South Africa has a history of being one of the world leaders in electricity adoption and production.
South Africa was one of the first countries in the world to use electricity on a commercial basis, and in 1882 Kimberley became the first city in the world to introduce street lights.
Eskom was established in 1923 as the Electricity Supply Commission (Escom) and started to produce electricity in 1925.
In the following decades Eskom built an extensive transmission system of 220,000km of power lines linking all major cities in the country.
So successful was Eskom that by the end of 1990 it was supplying more than half the electricity in Africa.
Eskom also became a highly efficient electricity producer and in its 1994 annual report it promoted the fact that it was the world’s lowest-cost producer of electricity.
ANC government breaks Eskom
This once stable, efficient and well-run power producer was broken by the ANC government, especially under the Jacob Zuma presidency.
Years of corruption, incompetence and political meddling has brought Eskom to its knees, and it is now begging for bailouts to stay afloat.
Eskom’s growing debt burden, which already exceeds R400 billion and can grow to R600 billion in the next three years, means it is technically bankrupt.
So bad is the situation that former Finance Minister Nhlanhla Nene said Eskom is the single biggest risk to South Africa’s economy.
This, however, is not the only damage the power utility is doing to the economy.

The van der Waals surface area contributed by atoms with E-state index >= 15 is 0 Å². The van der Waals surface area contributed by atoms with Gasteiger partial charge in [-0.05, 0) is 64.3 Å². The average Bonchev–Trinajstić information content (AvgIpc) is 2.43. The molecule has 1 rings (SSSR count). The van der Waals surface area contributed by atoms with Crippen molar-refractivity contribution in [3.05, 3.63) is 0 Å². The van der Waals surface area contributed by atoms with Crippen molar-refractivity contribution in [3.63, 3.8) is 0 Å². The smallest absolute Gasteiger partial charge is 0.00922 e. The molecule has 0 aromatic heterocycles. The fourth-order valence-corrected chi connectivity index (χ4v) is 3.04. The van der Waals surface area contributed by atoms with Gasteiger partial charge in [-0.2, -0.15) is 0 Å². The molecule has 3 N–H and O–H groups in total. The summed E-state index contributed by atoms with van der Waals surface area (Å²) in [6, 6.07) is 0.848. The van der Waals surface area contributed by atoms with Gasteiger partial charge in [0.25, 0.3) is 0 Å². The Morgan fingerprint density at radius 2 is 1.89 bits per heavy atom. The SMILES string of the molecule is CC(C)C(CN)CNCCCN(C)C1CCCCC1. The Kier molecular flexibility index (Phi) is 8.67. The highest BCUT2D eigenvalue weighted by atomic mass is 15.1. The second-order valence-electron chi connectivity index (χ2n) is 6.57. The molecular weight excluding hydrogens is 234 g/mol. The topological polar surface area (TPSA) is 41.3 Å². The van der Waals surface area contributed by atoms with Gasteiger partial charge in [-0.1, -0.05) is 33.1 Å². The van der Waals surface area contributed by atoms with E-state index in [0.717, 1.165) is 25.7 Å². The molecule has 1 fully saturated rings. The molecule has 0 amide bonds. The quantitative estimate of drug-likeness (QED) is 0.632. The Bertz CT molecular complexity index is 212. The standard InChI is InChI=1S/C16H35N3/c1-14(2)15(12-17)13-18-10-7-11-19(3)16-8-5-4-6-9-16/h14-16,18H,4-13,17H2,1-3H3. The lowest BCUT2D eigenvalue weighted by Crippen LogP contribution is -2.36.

Electricity is the cornerstone of any modern economy, and Eskom is failing spectacularly in its mandate to provide stable power to South African homes and businesses.
The company who supplied over half the electricity in Africa in 1990 can now not even keep the lights on in its home country.
Load-shedding and blackouts have become part of daily life for all South Africans without the luxury of generators or battery backups.
The damage done under Zuma
Most of the damage done to Eskom occurred over the last decade after Zuma became president.
In 2008, Eskom was still functioning fairly well, with low electricity costs and a manageable and competent workforce.
Over the last few years Eskom became known for gross mismanagement, which energy expert Ted Blom said cost South Africa R1.4 trillion.
Blom said the ANC government employed people who do not know what is going on, and that the ANC is not prepared to look outside of the party for people with the required skills to run Eskom.
Apart from the lack of skills, Blom said the average employee at Eskom gets four times more than what they should be earning.
The combination of these factors has gutted Eskom, and it is now only a shadow of the former company which was a global leader in power production.
Eskom – 2008 versus 2018
The image below provides an overview of how Eskom changed over the last 10 years.